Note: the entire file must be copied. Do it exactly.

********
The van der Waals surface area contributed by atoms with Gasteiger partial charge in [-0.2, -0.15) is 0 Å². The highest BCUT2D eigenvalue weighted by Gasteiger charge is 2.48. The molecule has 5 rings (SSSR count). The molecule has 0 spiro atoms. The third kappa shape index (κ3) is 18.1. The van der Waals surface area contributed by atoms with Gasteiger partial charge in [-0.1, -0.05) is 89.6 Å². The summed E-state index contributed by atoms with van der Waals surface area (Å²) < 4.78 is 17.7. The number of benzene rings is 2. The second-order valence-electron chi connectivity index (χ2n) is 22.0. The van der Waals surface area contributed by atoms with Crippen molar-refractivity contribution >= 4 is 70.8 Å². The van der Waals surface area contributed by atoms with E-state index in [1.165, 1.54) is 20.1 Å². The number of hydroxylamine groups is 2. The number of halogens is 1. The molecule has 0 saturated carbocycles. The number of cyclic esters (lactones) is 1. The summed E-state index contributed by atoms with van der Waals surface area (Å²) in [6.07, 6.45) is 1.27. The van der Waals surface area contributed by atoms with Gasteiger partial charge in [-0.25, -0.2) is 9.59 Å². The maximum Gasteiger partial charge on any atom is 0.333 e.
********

The van der Waals surface area contributed by atoms with Gasteiger partial charge in [-0.2, -0.15) is 0 Å². The highest BCUT2D eigenvalue weighted by Gasteiger charge is 2.48. The molecule has 5 rings (SSSR count). The molecule has 0 spiro atoms. The third kappa shape index (κ3) is 18.1. The van der Waals surface area contributed by atoms with Gasteiger partial charge in [-0.1, -0.05) is 89.6 Å². The summed E-state index contributed by atoms with van der Waals surface area (Å²) < 4.78 is 17.7. The number of benzene rings is 2. The second-order valence-electron chi connectivity index (χ2n) is 22.0. The van der Waals surface area contributed by atoms with Crippen molar-refractivity contribution >= 4 is 70.8 Å². The van der Waals surface area contributed by atoms with E-state index in [1.165, 1.54) is 20.1 Å². The number of hydroxylamine groups is 2. The number of halogens is 1. The molecule has 0 saturated carbocycles. The number of cyclic esters (lactones) is 1. The summed E-state index contributed by atoms with van der Waals surface area (Å²) in [6.07, 6.45) is 1.27. The van der Waals surface area contributed by atoms with Gasteiger partial charge in [-0.25, -0.2) is 9.59 Å². The maximum Gasteiger partial charge on any atom is 0.333 e.